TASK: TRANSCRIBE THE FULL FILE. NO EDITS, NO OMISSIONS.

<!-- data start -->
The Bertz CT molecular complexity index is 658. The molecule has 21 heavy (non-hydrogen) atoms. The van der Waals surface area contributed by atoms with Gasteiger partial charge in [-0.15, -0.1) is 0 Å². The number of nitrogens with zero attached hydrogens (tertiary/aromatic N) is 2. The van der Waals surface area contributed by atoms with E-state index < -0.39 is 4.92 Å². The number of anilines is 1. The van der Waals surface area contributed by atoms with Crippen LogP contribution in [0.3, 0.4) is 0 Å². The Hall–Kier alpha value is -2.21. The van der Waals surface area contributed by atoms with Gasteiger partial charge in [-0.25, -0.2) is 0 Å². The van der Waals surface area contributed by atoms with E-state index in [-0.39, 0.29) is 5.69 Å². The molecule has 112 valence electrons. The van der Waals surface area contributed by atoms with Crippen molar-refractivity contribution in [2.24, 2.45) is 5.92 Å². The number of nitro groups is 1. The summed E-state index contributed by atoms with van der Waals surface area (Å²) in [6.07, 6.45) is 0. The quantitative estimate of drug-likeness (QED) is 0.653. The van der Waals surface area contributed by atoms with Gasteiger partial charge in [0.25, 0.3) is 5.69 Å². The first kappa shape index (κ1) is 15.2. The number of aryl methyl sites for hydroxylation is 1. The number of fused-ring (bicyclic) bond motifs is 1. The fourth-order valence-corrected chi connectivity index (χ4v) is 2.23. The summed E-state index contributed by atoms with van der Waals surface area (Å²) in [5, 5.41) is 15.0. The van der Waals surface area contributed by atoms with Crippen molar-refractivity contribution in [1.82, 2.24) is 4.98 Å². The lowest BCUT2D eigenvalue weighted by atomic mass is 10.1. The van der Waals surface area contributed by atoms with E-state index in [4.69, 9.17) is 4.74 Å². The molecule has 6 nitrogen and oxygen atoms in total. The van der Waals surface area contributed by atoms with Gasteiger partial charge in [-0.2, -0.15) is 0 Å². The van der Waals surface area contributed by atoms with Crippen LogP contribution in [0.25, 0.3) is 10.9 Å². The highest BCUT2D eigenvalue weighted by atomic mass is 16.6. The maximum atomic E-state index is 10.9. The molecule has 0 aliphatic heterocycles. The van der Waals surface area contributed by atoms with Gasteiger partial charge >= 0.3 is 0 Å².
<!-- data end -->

The Bertz CT molecular complexity index is 658. The molecule has 21 heavy (non-hydrogen) atoms. The van der Waals surface area contributed by atoms with Gasteiger partial charge in [-0.15, -0.1) is 0 Å². The number of nitrogens with zero attached hydrogens (tertiary/aromatic N) is 2. The van der Waals surface area contributed by atoms with E-state index < -0.39 is 4.92 Å². The number of anilines is 1. The van der Waals surface area contributed by atoms with Crippen LogP contribution in [0.3, 0.4) is 0 Å². The Hall–Kier alpha value is -2.21. The van der Waals surface area contributed by atoms with Gasteiger partial charge in [-0.25, -0.2) is 0 Å². The van der Waals surface area contributed by atoms with E-state index in [-0.39, 0.29) is 5.69 Å². The molecule has 112 valence electrons. The van der Waals surface area contributed by atoms with Crippen molar-refractivity contribution in [2.24, 2.45) is 5.92 Å². The number of nitro groups is 1. The summed E-state index contributed by atoms with van der Waals surface area (Å²) in [6.07, 6.45) is 0. The quantitative estimate of drug-likeness (QED) is 0.653. The van der Waals surface area contributed by atoms with Gasteiger partial charge in [0.25, 0.3) is 5.69 Å². The first kappa shape index (κ1) is 15.2. The number of aryl methyl sites for hydroxylation is 1. The number of fused-ring (bicyclic) bond motifs is 1. The fourth-order valence-corrected chi connectivity index (χ4v) is 2.23. The summed E-state index contributed by atoms with van der Waals surface area (Å²) in [5, 5.41) is 15.0. The van der Waals surface area contributed by atoms with Crippen molar-refractivity contribution in [1.82, 2.24) is 4.98 Å². The lowest BCUT2D eigenvalue weighted by atomic mass is 10.1. The van der Waals surface area contributed by atoms with E-state index in [4.69, 9.17) is 4.74 Å². The molecule has 6 nitrogen and oxygen atoms in total. The van der Waals surface area contributed by atoms with Gasteiger partial charge in [-0.2, -0.15) is 0 Å². The van der Waals surface area contributed by atoms with Crippen LogP contribution in [0.25, 0.3) is 10.9 Å². The highest BCUT2D eigenvalue weighted by atomic mass is 16.6. The maximum atomic E-state index is 10.9. The molecule has 0 aliphatic heterocycles. The van der Waals surface area contributed by atoms with Gasteiger partial charge >= 0.3 is 0 Å².